Saint Louis University Public Law Review


The use of “card checks” as a method of union organizing has recently garnered a lot of attention, much of it surrounding the proposed Employee Free Choice Act. If passed, this legislation would amend the National Labor Relations Act by requiring employers to recognize a union when the employer is presented with evidence of majority support for union recognition via union authorization cards. Although the proposed bill has had difficulty gaining traction in the U.S. Congress, several states have recently passed similar legislation covering state and local public employees. In this article, we compare card-check organizing by public sector employees in Illinois and Ohio. In both states, card-check organizing has been allowed since 1983. However, in 2003 Illinois amended its statute to require employers to recognize unions on the basis of card checks, while no similar change occurred in Ohio. A comparative analysis of public sector organizing activity in Illinois and Ohio, before and after the Illinois law was changed, identifies the effects of changes in the law and explores the possible implications in other contexts. In a sense, the experience of these two states provides a natural experiment on the effects of public sector card-check legislation on organizing activity.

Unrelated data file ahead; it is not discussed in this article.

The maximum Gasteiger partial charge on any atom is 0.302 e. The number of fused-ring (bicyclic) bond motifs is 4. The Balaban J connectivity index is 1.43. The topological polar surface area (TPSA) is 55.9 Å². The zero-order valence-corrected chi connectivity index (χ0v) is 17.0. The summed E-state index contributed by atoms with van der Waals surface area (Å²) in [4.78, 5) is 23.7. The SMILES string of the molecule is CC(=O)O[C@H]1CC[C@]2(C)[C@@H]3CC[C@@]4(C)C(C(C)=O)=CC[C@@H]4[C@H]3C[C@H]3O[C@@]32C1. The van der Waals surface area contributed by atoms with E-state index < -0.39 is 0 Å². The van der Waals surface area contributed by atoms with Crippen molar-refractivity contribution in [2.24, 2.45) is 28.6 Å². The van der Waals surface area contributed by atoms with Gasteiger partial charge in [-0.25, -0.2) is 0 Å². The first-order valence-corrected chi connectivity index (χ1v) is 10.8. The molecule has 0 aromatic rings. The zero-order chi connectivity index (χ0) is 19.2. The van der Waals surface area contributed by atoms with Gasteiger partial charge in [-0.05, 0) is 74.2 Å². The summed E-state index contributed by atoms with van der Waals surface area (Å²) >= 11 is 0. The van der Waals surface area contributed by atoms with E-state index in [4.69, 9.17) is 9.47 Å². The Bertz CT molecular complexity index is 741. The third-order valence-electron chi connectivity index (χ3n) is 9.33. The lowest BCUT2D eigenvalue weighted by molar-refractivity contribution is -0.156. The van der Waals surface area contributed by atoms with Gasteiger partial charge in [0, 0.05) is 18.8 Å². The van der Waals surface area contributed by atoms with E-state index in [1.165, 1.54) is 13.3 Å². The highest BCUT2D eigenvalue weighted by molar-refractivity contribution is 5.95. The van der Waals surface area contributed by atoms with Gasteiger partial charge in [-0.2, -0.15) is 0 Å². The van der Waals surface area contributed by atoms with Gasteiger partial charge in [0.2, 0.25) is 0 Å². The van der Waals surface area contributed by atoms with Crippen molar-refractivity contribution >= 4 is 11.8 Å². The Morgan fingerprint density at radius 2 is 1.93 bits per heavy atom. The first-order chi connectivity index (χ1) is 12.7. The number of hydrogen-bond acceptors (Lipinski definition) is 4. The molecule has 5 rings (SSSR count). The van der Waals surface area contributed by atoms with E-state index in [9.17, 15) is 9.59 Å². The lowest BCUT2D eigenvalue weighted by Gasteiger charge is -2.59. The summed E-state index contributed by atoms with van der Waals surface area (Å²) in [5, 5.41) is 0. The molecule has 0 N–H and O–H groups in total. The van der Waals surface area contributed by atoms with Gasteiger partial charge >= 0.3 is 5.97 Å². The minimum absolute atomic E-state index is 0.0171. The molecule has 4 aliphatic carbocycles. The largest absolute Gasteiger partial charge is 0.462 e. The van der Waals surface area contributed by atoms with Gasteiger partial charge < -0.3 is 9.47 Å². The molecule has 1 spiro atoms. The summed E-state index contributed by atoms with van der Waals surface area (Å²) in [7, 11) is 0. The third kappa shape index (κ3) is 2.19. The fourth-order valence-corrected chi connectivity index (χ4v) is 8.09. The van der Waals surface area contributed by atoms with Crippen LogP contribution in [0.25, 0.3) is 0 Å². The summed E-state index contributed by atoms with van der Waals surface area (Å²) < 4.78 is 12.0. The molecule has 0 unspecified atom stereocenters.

Data was collected from state labor relations agencies in Illinois and Ohio to examine the overall levels and patterns of organizing activity in both states during the period under study (1999-2008), as well as specific contextual conditions associated with organizing activity in the two states. Our data show that in Ohio, where card-check recognition is voluntary, elections run by the state labor agency have been the dominant means of organizing new members. That was also the case in Illinois until 2003, when mandatory card-check legislation was enacted. Since then, the most organizing has occurred via the mandatory card-check provision. Moreover, we find the Illinois’ legislation not only facilitated union organizing, but also expanded their organizing activity into different contexts.

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